Gov. Pat Quinn didn’t carry a single Illinois county except Cook County in the Nov. 3 election.

Unofficial results show the other 101 counties cast 1,349,805 votes for winner Bruce Rauner, 787,105 for Quinn, and 93,156 for Libertarian Chad Grimm.

That works out to 60.5 percent for Rauner, 35.3 percent for Quinn, and 4.2 percent for Grimm.

Cook County cast 822,047 votes for Quinn, 431,247 for Rauner, and 24,942 for Grimm.

That works out to 64.3 percent for Quinn, 33.7 for Rauner, and two percent for Grimm.

Quinn didn’t come close to a majority anywhere but Cook County. He managed 46 percent in Rock Island County, and 45 percent in Fulton County.

He scored below 25 percent in 32 counties, and failed to reach 20 percent in 11 of them.

He scored 11 percent in Wayne County, 14 percent in Edwards County, and 18 percent in Clinton and Washington counties.

In a vast swath of 49 rural counties south of Kankakee, west of Springfield, and down to Metropolis, Quinn scored 24 percent.

Voters in population centers liked him better, but not much.

Madison and St. Clair counties together gave him less than 40 percent.

Champaign and Peoria counties each gave him 41 percent.

Sangamon County, where much of the population works for Quinn, gave him 39 percent.

Winnebago County, home of Rockford, gave him 38 percent.

Macon County, home of Decatur, gave him 34 percent.

McLean County, home of Bloomington and Normal, gave him 33 percent.

Cook County’s neighbors rejected Quinn by wide margins.

He scored 41 percent in Will County, 40 percent in Lake County, 37 percent in Du Page County, 36 percent in Kane County, and 31 percent in McHenry County.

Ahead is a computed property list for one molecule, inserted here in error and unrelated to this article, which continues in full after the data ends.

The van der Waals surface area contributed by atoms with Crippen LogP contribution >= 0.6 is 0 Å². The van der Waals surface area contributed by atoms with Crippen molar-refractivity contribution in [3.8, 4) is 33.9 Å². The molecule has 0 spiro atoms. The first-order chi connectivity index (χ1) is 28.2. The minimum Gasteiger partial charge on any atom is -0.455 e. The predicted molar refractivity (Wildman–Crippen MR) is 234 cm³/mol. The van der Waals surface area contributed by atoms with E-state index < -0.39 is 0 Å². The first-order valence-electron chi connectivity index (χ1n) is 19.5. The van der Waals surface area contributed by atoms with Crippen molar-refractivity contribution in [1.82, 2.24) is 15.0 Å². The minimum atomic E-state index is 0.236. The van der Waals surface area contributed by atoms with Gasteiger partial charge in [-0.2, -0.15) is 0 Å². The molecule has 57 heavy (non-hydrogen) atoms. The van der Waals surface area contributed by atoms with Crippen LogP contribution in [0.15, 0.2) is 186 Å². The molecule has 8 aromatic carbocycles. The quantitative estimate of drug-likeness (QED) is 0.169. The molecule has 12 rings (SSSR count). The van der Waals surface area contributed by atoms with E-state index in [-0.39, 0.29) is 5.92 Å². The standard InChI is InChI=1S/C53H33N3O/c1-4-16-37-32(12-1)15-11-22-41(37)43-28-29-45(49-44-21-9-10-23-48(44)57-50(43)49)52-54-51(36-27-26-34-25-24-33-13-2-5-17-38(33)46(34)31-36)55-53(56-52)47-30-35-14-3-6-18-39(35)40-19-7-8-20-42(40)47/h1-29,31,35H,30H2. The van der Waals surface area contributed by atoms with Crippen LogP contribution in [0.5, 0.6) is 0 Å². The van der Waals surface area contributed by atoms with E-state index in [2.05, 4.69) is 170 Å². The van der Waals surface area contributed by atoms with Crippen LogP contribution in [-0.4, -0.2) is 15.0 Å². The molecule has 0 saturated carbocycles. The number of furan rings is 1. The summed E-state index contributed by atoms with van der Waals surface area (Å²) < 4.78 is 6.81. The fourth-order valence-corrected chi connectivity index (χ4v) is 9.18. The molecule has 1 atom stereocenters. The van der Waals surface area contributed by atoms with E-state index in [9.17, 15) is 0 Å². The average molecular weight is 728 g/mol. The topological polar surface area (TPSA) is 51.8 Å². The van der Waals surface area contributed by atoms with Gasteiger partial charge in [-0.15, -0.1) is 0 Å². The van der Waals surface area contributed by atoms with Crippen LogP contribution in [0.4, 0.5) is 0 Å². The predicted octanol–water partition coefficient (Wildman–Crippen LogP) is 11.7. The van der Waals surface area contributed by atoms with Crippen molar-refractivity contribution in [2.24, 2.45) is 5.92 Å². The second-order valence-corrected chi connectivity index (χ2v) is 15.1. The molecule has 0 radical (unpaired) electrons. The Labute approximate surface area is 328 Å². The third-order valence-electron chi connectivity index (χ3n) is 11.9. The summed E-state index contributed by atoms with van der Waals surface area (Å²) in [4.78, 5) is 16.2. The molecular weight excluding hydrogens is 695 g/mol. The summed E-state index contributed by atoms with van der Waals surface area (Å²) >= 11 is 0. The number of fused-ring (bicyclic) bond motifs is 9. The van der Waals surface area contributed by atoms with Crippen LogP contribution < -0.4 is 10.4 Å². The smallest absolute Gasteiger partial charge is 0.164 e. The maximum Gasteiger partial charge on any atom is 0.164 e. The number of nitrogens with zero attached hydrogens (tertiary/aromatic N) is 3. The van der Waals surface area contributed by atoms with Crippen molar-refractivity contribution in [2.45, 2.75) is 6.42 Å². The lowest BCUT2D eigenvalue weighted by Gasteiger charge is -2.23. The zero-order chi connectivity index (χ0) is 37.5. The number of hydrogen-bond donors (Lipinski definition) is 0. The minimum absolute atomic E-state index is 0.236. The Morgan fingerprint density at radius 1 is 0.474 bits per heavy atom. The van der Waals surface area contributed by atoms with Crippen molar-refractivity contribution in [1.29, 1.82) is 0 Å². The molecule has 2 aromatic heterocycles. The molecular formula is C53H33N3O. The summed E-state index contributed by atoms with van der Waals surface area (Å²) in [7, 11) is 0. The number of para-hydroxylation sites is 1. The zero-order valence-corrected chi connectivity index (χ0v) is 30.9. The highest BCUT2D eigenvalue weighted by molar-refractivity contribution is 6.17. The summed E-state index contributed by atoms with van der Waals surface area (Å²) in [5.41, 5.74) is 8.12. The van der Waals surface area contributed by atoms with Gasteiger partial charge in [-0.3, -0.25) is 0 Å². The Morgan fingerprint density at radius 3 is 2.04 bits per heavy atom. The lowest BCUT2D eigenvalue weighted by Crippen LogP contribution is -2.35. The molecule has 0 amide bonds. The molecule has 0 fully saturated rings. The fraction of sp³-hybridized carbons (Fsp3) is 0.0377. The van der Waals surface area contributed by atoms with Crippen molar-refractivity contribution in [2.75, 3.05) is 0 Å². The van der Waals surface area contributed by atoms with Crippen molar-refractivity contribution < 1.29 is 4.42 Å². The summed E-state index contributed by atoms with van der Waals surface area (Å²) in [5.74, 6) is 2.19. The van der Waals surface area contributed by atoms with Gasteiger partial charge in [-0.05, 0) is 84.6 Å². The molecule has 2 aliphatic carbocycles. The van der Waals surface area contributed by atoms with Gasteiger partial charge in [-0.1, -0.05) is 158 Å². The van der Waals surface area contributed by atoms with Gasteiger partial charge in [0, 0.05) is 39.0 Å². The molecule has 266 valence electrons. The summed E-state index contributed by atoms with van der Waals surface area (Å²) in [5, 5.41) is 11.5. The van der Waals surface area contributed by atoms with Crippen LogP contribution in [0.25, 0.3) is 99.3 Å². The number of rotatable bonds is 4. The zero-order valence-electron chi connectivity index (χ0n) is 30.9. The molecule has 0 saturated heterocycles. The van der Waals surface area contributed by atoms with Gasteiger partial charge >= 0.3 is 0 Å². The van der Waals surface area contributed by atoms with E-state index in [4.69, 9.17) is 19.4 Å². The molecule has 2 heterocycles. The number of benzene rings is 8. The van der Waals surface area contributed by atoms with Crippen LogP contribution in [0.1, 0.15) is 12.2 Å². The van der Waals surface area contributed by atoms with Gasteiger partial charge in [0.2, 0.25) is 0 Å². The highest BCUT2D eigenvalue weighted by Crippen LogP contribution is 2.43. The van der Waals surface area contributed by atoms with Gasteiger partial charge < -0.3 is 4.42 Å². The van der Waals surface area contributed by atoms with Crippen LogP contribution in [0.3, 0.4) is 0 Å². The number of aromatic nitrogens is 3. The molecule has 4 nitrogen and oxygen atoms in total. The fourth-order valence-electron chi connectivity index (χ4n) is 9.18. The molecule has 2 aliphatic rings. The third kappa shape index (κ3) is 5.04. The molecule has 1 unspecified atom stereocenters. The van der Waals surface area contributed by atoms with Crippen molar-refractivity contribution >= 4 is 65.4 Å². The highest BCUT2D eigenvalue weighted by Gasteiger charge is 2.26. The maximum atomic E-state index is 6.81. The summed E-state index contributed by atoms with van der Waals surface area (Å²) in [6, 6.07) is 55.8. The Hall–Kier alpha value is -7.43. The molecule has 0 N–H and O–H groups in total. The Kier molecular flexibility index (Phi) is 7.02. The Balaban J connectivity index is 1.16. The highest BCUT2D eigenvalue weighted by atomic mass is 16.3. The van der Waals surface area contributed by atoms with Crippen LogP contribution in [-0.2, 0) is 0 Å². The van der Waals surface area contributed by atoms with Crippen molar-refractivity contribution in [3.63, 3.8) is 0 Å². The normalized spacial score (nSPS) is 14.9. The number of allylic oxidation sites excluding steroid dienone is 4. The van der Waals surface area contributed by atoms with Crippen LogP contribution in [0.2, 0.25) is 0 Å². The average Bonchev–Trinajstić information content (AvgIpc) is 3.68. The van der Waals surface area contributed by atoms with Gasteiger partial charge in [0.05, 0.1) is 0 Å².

Media gathered at the Thompson Center the day after the election for a 3:30 pm press conference called by Quinn, during which he conceded the election.

During his speech, he pointed out the importance of counting every vote and turned his focus to raising the minimum wage in Illinois.

"When we closed last night, many votes hadn't been counted ... And many people, as you know, waited hours to vote ..." Quinn said. "I think we always should respect those who waited, persevered to cast their ballot. And I think before calling any election it's important to respect every single voter. That's how I felt last night and I feel the same today."

Quinn went on to say, while there were votes left to be counted, it was clear there would not be enough for him to win the election.

"But now the votes have been counted ... but it's clear that we do not have enough votes to win the election and therefore we respect the result, we respect what the voters did yesterday and I look forward to working with the new administration ... with respect to the transition," he said.

He then turned his focus on to the advisory referendum to raise the minimum wage, which passed Tuesday.

"The one issue I was very pleased to see yesterday, voted on by the people loud and clear, was raising the minimum wage in our state," he said. "... It's not enough for a mom, a dad, or anyone to raise a family on. And the people of Illinois, by more than two-thirds vote, voted in favor of raising the minimum wage to $10 an hour on Jan. 1 of next year. And I'm really looking forward to working with the legislature in the time I have left as governor to get that job done."

(Lesley Nickus of Illinois News Network contributed to this report).

More News